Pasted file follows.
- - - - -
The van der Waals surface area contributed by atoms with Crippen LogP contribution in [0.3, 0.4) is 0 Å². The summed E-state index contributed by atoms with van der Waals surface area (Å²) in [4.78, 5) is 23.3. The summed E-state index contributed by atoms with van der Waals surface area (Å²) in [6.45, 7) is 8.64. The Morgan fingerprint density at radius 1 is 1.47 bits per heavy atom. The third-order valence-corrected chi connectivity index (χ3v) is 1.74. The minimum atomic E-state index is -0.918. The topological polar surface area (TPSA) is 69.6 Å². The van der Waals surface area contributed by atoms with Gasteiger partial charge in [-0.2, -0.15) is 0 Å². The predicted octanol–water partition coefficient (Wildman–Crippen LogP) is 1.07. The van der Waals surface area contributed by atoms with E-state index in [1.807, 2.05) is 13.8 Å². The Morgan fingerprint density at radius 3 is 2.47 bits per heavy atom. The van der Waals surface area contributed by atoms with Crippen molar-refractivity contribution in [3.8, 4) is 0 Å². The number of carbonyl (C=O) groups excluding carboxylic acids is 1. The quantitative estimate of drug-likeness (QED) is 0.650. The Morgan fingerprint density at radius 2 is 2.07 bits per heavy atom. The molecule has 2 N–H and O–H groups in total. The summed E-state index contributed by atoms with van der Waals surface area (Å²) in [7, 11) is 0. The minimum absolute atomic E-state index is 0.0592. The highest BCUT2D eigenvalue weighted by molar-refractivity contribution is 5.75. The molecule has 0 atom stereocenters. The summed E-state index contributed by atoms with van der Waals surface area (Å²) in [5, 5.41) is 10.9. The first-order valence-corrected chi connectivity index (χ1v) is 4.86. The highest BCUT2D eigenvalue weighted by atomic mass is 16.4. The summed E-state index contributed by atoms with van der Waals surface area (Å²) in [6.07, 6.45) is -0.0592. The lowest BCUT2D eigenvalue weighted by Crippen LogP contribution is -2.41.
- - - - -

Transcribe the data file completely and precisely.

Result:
The van der Waals surface area contributed by atoms with Crippen LogP contribution in [0.3, 0.4) is 0 Å². The summed E-state index contributed by atoms with van der Waals surface area (Å²) in [4.78, 5) is 23.3. The summed E-state index contributed by atoms with van der Waals surface area (Å²) in [6.45, 7) is 8.64. The Morgan fingerprint density at radius 1 is 1.47 bits per heavy atom. The third-order valence-corrected chi connectivity index (χ3v) is 1.74. The minimum atomic E-state index is -0.918. The topological polar surface area (TPSA) is 69.6 Å². The van der Waals surface area contributed by atoms with Gasteiger partial charge in [-0.2, -0.15) is 0 Å². The predicted octanol–water partition coefficient (Wildman–Crippen LogP) is 1.07. The van der Waals surface area contributed by atoms with E-state index in [1.807, 2.05) is 13.8 Å². The Morgan fingerprint density at radius 3 is 2.47 bits per heavy atom. The van der Waals surface area contributed by atoms with Crippen molar-refractivity contribution in [3.8, 4) is 0 Å². The number of carbonyl (C=O) groups excluding carboxylic acids is 1. The quantitative estimate of drug-likeness (QED) is 0.650. The Morgan fingerprint density at radius 2 is 2.07 bits per heavy atom. The molecule has 2 N–H and O–H groups in total. The summed E-state index contributed by atoms with van der Waals surface area (Å²) in [7, 11) is 0. The minimum absolute atomic E-state index is 0.0592. The highest BCUT2D eigenvalue weighted by molar-refractivity contribution is 5.75. The molecule has 0 atom stereocenters. The summed E-state index contributed by atoms with van der Waals surface area (Å²) in [5, 5.41) is 10.9. The first-order valence-corrected chi connectivity index (χ1v) is 4.86. The highest BCUT2D eigenvalue weighted by atomic mass is 16.4. The summed E-state index contributed by atoms with van der Waals surface area (Å²) in [6.07, 6.45) is -0.0592. The lowest BCUT2D eigenvalue weighted by Crippen LogP contribution is -2.41.